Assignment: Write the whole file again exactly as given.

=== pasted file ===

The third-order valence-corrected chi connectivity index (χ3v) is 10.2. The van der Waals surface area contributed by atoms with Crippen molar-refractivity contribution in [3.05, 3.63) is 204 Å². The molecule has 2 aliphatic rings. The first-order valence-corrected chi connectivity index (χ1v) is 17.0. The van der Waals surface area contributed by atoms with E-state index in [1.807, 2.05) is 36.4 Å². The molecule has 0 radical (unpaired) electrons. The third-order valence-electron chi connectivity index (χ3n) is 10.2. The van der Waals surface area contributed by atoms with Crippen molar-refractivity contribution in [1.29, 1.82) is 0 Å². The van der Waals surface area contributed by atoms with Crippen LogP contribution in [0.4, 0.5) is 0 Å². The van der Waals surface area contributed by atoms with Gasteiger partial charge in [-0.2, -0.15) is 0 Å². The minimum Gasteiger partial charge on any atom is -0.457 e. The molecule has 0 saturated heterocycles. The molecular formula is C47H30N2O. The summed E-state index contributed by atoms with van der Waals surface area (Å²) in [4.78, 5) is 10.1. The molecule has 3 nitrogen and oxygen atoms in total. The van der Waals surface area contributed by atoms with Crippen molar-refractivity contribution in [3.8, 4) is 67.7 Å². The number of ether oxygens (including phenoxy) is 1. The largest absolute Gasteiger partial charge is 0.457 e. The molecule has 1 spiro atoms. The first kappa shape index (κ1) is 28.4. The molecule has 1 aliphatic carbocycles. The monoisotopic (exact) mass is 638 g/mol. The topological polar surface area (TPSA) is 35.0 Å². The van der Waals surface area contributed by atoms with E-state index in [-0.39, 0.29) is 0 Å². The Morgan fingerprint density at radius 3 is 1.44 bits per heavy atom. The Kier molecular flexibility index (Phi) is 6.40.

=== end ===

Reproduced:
The third-order valence-corrected chi connectivity index (χ3v) is 10.2. The van der Waals surface area contributed by atoms with Crippen molar-refractivity contribution in [3.05, 3.63) is 204 Å². The molecule has 2 aliphatic rings. The first-order valence-corrected chi connectivity index (χ1v) is 17.0. The van der Waals surface area contributed by atoms with E-state index in [1.807, 2.05) is 36.4 Å². The molecule has 0 radical (unpaired) electrons. The third-order valence-electron chi connectivity index (χ3n) is 10.2. The van der Waals surface area contributed by atoms with Crippen molar-refractivity contribution in [1.29, 1.82) is 0 Å². The van der Waals surface area contributed by atoms with Crippen LogP contribution in [0.4, 0.5) is 0 Å². The van der Waals surface area contributed by atoms with Gasteiger partial charge in [-0.2, -0.15) is 0 Å². The minimum Gasteiger partial charge on any atom is -0.457 e. The molecule has 0 saturated heterocycles. The molecular formula is C47H30N2O. The summed E-state index contributed by atoms with van der Waals surface area (Å²) in [4.78, 5) is 10.1. The molecule has 3 nitrogen and oxygen atoms in total. The van der Waals surface area contributed by atoms with Crippen molar-refractivity contribution in [3.8, 4) is 67.7 Å². The number of ether oxygens (including phenoxy) is 1. The largest absolute Gasteiger partial charge is 0.457 e. The molecule has 1 spiro atoms. The first kappa shape index (κ1) is 28.4. The molecule has 1 aliphatic carbocycles. The monoisotopic (exact) mass is 638 g/mol. The topological polar surface area (TPSA) is 35.0 Å². The van der Waals surface area contributed by atoms with E-state index in [-0.39, 0.29) is 0 Å². The Morgan fingerprint density at radius 3 is 1.44 bits per heavy atom. The Kier molecular flexibility index (Phi) is 6.40.